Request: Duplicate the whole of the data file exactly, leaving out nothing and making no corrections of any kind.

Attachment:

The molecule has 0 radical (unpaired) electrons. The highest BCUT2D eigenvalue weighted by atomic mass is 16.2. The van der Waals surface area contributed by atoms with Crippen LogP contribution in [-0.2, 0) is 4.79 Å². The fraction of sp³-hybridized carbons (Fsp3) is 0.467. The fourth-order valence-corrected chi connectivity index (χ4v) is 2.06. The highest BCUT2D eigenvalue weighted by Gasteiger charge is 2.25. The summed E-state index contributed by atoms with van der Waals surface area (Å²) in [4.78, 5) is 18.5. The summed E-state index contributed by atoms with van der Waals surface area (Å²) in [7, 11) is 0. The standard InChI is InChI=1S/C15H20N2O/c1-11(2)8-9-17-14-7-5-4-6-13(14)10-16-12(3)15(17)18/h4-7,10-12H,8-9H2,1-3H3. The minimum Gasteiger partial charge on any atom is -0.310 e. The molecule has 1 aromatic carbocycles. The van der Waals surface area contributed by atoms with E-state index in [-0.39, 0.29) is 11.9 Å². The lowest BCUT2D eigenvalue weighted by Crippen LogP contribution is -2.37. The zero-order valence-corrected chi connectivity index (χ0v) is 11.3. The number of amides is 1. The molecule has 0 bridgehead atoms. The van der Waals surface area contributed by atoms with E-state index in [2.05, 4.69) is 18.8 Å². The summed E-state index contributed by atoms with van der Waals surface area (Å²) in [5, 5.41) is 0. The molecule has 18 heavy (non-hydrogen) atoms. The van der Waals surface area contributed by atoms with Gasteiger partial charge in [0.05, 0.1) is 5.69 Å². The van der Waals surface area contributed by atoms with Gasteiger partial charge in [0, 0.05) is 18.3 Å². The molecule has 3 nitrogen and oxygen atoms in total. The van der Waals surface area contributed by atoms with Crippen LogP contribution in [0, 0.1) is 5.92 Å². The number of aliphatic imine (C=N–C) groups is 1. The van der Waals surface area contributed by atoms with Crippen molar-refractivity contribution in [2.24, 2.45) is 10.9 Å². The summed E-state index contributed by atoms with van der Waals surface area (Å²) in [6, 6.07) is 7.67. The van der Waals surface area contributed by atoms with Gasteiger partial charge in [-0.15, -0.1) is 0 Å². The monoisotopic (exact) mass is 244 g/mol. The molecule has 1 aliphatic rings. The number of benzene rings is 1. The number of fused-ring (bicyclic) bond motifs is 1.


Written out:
The molecule has 0 radical (unpaired) electrons. The highest BCUT2D eigenvalue weighted by atomic mass is 16.2. The van der Waals surface area contributed by atoms with Crippen LogP contribution in [-0.2, 0) is 4.79 Å². The fraction of sp³-hybridized carbons (Fsp3) is 0.467. The fourth-order valence-corrected chi connectivity index (χ4v) is 2.06. The highest BCUT2D eigenvalue weighted by Gasteiger charge is 2.25. The summed E-state index contributed by atoms with van der Waals surface area (Å²) in [4.78, 5) is 18.5. The summed E-state index contributed by atoms with van der Waals surface area (Å²) in [7, 11) is 0. The standard InChI is InChI=1S/C15H20N2O/c1-11(2)8-9-17-14-7-5-4-6-13(14)10-16-12(3)15(17)18/h4-7,10-12H,8-9H2,1-3H3. The minimum Gasteiger partial charge on any atom is -0.310 e. The molecule has 1 aromatic carbocycles. The van der Waals surface area contributed by atoms with E-state index in [-0.39, 0.29) is 11.9 Å². The lowest BCUT2D eigenvalue weighted by Crippen LogP contribution is -2.37. The zero-order valence-corrected chi connectivity index (χ0v) is 11.3. The number of amides is 1. The molecule has 0 bridgehead atoms. The van der Waals surface area contributed by atoms with E-state index in [2.05, 4.69) is 18.8 Å². The summed E-state index contributed by atoms with van der Waals surface area (Å²) in [5, 5.41) is 0. The molecule has 18 heavy (non-hydrogen) atoms. The van der Waals surface area contributed by atoms with Gasteiger partial charge in [0.05, 0.1) is 5.69 Å². The van der Waals surface area contributed by atoms with Gasteiger partial charge in [0, 0.05) is 18.3 Å². The molecule has 3 nitrogen and oxygen atoms in total. The van der Waals surface area contributed by atoms with Crippen LogP contribution in [0, 0.1) is 5.92 Å². The number of aliphatic imine (C=N–C) groups is 1. The van der Waals surface area contributed by atoms with Crippen molar-refractivity contribution in [2.24, 2.45) is 10.9 Å². The summed E-state index contributed by atoms with van der Waals surface area (Å²) in [6, 6.07) is 7.67. The van der Waals surface area contributed by atoms with Gasteiger partial charge in [-0.15, -0.1) is 0 Å². The monoisotopic (exact) mass is 244 g/mol. The molecule has 1 aliphatic rings. The number of benzene rings is 1. The number of fused-ring (bicyclic) bond motifs is 1.